March 13, 2024

Your Go-To Guide for Comparable Store Sales Reporting and Planning

Your Go-To Guide for Comparable Store Sales Reporting and Planning


Eytan Daniyalzade
CEO & Co Founder

Table of Contents

In the ever-changing world of retail, understanding how your store stacks up is key. That's where Comparable Store Sales (CSS) reporting and planning come in. In this guide, we'll break down everything you need to know about CSS, why it matters, the important metrics, how to improve, and efficient planning techniques.

Comparable store sales, or "comps," are also referred to as "same-store sales" or "identical-store sales."

Getting to Know Comparable Store Sales

Comparable Store Sales (CSS) is your stores’ performance report, minus the impact of new stores opening or old ones closing. You’ll typically be looking into your sales performance by channel, e.g. web, stores, wholesale, etc. If you’re opening up stores quickly, looking at the percentage growth of your stores channel will be misleading. This is because it will be blending the organic growth (i.e. comp stores growth) with the inorganic growth (i.e. growth coming from new stores).

Accordingly, you’ll want to analyze your sales growth on a comp and non-comp basis. This is a common metric that public retailers use in their public earnings reports. You can see an example from Walmart’s FY24 Q4 earnings press release here and below:

The Company’s omnichannel model continues to resonate with customers helping to deliver strong growth, including comp sales of 4.0%

How to Calculate Comparable Store Sales

To calculate CSS, you’ll need to keep track of Open and Close Dates at the location level. Each open store, will start being included in the Comp Store Sales numbers, once it anniversaries (has been open for a year).

In some cases, you might want to add an additional buffer, say 60 days, to the comp start date, to account for the fact that following the opening of a store, sales might show anomalous behavior. Reasons for this could be an increased spike in the new store sales due to a marketing event or slow start to sales as customers are getting more familiar with the store in the region.

Once you have a comp start date for each location, your sales metrics for this year and last year, should start including that particular store once the comp start date has elapsed. 

Must-Have Metrics

Below is what comp metrics would look like in a merchandise plan.

What comp metrics would look like in a merchandise plan.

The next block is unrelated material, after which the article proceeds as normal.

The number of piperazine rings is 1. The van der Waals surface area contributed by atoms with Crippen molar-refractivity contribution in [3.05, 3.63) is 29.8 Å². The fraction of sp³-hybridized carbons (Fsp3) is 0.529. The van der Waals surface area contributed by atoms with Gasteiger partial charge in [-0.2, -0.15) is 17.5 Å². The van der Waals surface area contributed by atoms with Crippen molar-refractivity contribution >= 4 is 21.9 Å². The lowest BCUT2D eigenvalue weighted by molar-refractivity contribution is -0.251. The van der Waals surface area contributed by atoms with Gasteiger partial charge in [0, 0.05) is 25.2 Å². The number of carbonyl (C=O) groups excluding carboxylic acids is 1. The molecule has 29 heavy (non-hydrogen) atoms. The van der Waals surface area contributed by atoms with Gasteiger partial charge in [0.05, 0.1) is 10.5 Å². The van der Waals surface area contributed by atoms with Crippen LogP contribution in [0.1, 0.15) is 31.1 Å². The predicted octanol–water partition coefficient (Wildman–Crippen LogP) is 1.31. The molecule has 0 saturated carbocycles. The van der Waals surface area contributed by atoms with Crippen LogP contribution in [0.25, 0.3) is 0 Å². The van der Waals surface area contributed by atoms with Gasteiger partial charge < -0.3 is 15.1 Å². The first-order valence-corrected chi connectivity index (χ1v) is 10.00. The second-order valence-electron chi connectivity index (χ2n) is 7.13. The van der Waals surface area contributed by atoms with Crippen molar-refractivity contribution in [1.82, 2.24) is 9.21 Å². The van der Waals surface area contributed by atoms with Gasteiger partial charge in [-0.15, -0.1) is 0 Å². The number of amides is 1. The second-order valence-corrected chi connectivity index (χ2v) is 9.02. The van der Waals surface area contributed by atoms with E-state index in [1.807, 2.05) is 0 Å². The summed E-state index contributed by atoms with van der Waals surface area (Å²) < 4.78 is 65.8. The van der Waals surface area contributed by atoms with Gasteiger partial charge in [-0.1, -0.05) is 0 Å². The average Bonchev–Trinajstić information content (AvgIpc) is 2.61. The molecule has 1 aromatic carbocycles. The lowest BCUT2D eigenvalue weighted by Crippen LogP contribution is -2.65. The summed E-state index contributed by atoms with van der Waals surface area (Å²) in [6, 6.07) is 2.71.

In this example, you have 2 sets of metrics for Gross Sales $. The top section is for the non-comp sales and the non-comp LY comparison. In this section, we’re looking at sales as they happened in each year for WK1-WK4. You can see that YoY growth on WK1 is 41.6%, and this looks great!

However, this is due to the fact that the retailer has increased the number of stores from 15 to 23 over the last year, and this is inorganically inflating YoY Growth.

A more relevant gauge on the growth of the business here is “Comp Variance” and “Comp %”, which show how the same store sales have been growing.

Another interesting metric to look at is the “Spread %”, which shows the % of the sales that are attributable to new store openings. You can also see that “Spread %” and “Comp %” would sum up to the total “Var %”.

Creating a Merchandise Plan Accounting for Store Openings

Now that we’ve covered how to report on comp store sales and the relevant metrics to look at, let’s discuss how to build out a Merchandise Plan, in an environment where you’re quickly opening up new stores.

First step is to estimate the Comp % on existing stores. You can achieve this by looking at the historical growth and making adjustments based on changes on your merchandise and marketing strategy.

Next step would be to understand the inorganic growth you’d be getting from your new store openings. To do that, you can look into:

  • Number of stores you’re opening
  • Compare the expected sales on the new stores to existing stores. For example, Store 10 is expected to be 75% of Store 1.
  • Account for the opening time for the new stores.

After doing the exercise above, you’ll end up with a Spread %, similar to what we reported on in the previous section by week.

You will then have both a Comp % and a Spread % that you can add to get to the Var % to the previous year.

Summing it all up

We’ve covered why Comp Store Sales is a critical metric in an environment where your store count is changing. It is important both from a reporting and planning perspective. As you can see, there are many pieces to the process. As the number of variables such as store openings and closings the process gets especially challenging. Furthermore, finding similar stores manually vs. automatically is error prone.If you’d love to learn how you can automate this process, a merchandise planning solution like Toolio can help. If you would like to learn more on how, please get in touch.